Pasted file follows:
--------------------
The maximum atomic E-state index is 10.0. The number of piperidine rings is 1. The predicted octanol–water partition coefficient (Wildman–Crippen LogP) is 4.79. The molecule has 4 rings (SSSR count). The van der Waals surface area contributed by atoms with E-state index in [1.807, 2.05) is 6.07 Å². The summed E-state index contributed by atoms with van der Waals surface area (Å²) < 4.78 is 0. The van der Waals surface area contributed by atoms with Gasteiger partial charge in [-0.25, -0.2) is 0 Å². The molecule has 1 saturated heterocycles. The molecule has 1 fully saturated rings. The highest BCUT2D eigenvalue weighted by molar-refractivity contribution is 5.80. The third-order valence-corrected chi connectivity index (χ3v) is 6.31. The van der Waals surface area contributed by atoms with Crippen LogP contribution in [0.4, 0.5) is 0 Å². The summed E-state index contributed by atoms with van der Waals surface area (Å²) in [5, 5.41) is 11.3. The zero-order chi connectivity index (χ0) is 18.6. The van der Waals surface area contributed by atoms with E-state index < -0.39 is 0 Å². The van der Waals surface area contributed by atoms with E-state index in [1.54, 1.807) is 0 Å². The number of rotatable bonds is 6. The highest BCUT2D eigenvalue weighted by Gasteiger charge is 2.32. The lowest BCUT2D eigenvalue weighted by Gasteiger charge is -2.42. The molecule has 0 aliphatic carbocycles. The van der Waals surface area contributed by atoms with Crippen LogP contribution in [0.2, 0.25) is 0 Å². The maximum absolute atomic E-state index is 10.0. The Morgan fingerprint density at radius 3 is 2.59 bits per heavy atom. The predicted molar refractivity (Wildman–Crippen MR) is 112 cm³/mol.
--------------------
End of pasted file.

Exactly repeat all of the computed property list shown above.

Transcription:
The maximum atomic E-state index is 10.0. The number of piperidine rings is 1. The predicted octanol–water partition coefficient (Wildman–Crippen LogP) is 4.79. The molecule has 4 rings (SSSR count). The van der Waals surface area contributed by atoms with E-state index in [1.807, 2.05) is 6.07 Å². The summed E-state index contributed by atoms with van der Waals surface area (Å²) < 4.78 is 0. The van der Waals surface area contributed by atoms with Gasteiger partial charge in [-0.25, -0.2) is 0 Å². The molecule has 1 saturated heterocycles. The molecule has 1 fully saturated rings. The highest BCUT2D eigenvalue weighted by molar-refractivity contribution is 5.80. The third-order valence-corrected chi connectivity index (χ3v) is 6.31. The van der Waals surface area contributed by atoms with Crippen LogP contribution in [0.4, 0.5) is 0 Å². The summed E-state index contributed by atoms with van der Waals surface area (Å²) in [5, 5.41) is 11.3. The zero-order chi connectivity index (χ0) is 18.6. The van der Waals surface area contributed by atoms with E-state index < -0.39 is 0 Å². The van der Waals surface area contributed by atoms with E-state index in [1.54, 1.807) is 0 Å². The number of rotatable bonds is 6. The highest BCUT2D eigenvalue weighted by Gasteiger charge is 2.32. The lowest BCUT2D eigenvalue weighted by Gasteiger charge is -2.42. The molecule has 0 aliphatic carbocycles. The van der Waals surface area contributed by atoms with Crippen LogP contribution in [0.2, 0.25) is 0 Å². The maximum absolute atomic E-state index is 10.0. The Morgan fingerprint density at radius 3 is 2.59 bits per heavy atom. The predicted molar refractivity (Wildman–Crippen MR) is 112 cm³/mol.